When assessing the long-term reliability of a PCBs insulation system, testing for conductive anodic filaments (CAF) in accordance with IPC-TM-650 method 2.6.25 is normally performed.  This testing exposes parallel via structures to 85
    °C and 85%RH environment while placing a 100VDC potential across them.  Electric vehicle electronic systems often run at voltages well above 100V and variations of CAF testing up to 4000VDC have been done at at my facilities. There is no standard for CAF testing at voltages above 100VDC and custom fixtures, cabling and safety systems must be deployed to properly perform high-voltage CAF testing.
    Robustness testing is essentially Reliability and/or Survivability Testing
    Plus.  The Plus includes environmental or electrical acceleration factors that cannot be directly correlated to the factors that influence a PCBs long term performance during its expected life.  This creates stresses that accelerate failures faster than possible with reliability testing.  Robustness testing is used in situations where obtaining faster results is more important than directly understanding life expectancy in the field.  These types of tests typically expose PCB test samples to temperatures above the material’s glass transition temperature (Tg) or pressures higher than 1 atmosphere.  These conditions create stresses and acceleration factors that are not seen during a product’s normal life.  These types of tests are useful when comparing materials, processes or products to each other.  After exposure to the extraordinary test conditions of robustness testing, observations point to the “better” one, but that may or may not mean that the better one will outperform “worse” ones in a product’s real-life use environment. 
    For Via Structures, robustness testing usually means Thermal Shock/Cycling between 25
    °C and 190-260°C, well above the Tg of the PCBs material.  Z-Axis expansion rates of the PCBs substrate material above Tg are 4-10 times what is experienced below Tg and causes extreme stress to the via structures that does not occur during the product’s life.  These additional acceleration factors speed the via structures time to demise but creates difficulty when trying to correlate the results to real world operating conditions.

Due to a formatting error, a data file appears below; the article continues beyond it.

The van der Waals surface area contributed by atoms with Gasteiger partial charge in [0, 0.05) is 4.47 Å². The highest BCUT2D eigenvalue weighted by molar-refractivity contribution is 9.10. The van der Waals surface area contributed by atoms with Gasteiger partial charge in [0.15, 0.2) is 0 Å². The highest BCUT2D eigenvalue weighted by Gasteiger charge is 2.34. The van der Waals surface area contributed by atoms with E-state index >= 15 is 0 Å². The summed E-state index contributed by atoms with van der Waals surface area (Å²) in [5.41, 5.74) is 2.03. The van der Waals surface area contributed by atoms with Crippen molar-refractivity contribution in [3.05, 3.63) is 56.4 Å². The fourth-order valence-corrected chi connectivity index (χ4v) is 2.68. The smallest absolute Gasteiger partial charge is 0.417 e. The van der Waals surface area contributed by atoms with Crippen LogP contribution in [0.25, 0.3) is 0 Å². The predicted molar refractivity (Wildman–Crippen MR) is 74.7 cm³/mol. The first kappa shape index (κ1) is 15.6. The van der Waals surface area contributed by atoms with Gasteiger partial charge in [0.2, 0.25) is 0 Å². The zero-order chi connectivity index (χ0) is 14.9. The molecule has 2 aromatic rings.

The factors that affect the performance of plated via structures in the PCB are multiple and interact in a way that makes it challenging to identify the interactions that affect the via.  Design, layer count, thickness, stackup, material selection, lamination, surface preparation, via formation technique (a subsystem in itself), surface finish and the interaction between all of these affect reliability.  This makes modeling and predictive assessment of reliability virtually impossible.

  • The Meaning of PCB Life

    New products, new designs, but still the age-old question persists, “How long will a PCB live and what will a PCB quality of life be?” Click here to Read

How Long Will the PCB Survive?

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  • Process Survivability, Reliability and Robustness Testing for EVs

    Electric vehicles include Trains, Subways, Ships, Motorcycles, Scooters, Skateboards, and even Aircraft. This article talks about the unique testing needs for EV's. Click here to Read

The Unique Testing Issues for EV's

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  • Market Changes Require Re-evaluating Your Testing Processes

    An Interview of Bob Neves by Nolan Johnson talking about Testing Requirements and the Changing Market. Click here to Read

Advances Require Re-Evaluation